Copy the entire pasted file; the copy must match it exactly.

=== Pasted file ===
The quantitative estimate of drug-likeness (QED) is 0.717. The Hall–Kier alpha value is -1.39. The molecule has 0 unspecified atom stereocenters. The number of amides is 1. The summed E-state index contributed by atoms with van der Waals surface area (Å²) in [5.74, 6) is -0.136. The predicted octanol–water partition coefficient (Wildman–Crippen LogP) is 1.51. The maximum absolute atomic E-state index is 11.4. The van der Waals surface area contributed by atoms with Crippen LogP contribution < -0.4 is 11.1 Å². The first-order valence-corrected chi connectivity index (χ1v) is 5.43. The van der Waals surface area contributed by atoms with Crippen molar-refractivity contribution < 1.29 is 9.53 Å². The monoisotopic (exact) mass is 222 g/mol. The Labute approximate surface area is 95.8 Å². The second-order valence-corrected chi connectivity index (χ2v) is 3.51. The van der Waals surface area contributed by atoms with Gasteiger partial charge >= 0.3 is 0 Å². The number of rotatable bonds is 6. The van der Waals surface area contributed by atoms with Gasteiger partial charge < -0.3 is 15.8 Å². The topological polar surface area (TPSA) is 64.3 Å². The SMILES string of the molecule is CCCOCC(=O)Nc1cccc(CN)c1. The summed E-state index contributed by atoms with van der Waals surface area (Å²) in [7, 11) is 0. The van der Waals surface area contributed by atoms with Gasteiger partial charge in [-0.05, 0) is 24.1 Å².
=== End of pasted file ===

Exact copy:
The quantitative estimate of drug-likeness (QED) is 0.717. The Hall–Kier alpha value is -1.39. The molecule has 0 unspecified atom stereocenters. The number of amides is 1. The summed E-state index contributed by atoms with van der Waals surface area (Å²) in [5.74, 6) is -0.136. The predicted octanol–water partition coefficient (Wildman–Crippen LogP) is 1.51. The maximum absolute atomic E-state index is 11.4. The van der Waals surface area contributed by atoms with Crippen LogP contribution < -0.4 is 11.1 Å². The first-order valence-corrected chi connectivity index (χ1v) is 5.43. The van der Waals surface area contributed by atoms with Crippen molar-refractivity contribution < 1.29 is 9.53 Å². The monoisotopic (exact) mass is 222 g/mol. The Labute approximate surface area is 95.8 Å². The second-order valence-corrected chi connectivity index (χ2v) is 3.51. The van der Waals surface area contributed by atoms with Gasteiger partial charge >= 0.3 is 0 Å². The number of rotatable bonds is 6. The van der Waals surface area contributed by atoms with Gasteiger partial charge < -0.3 is 15.8 Å². The topological polar surface area (TPSA) is 64.3 Å². The SMILES string of the molecule is CCCOCC(=O)Nc1cccc(CN)c1. The summed E-state index contributed by atoms with van der Waals surface area (Å²) in [7, 11) is 0. The van der Waals surface area contributed by atoms with Gasteiger partial charge in [-0.05, 0) is 24.1 Å².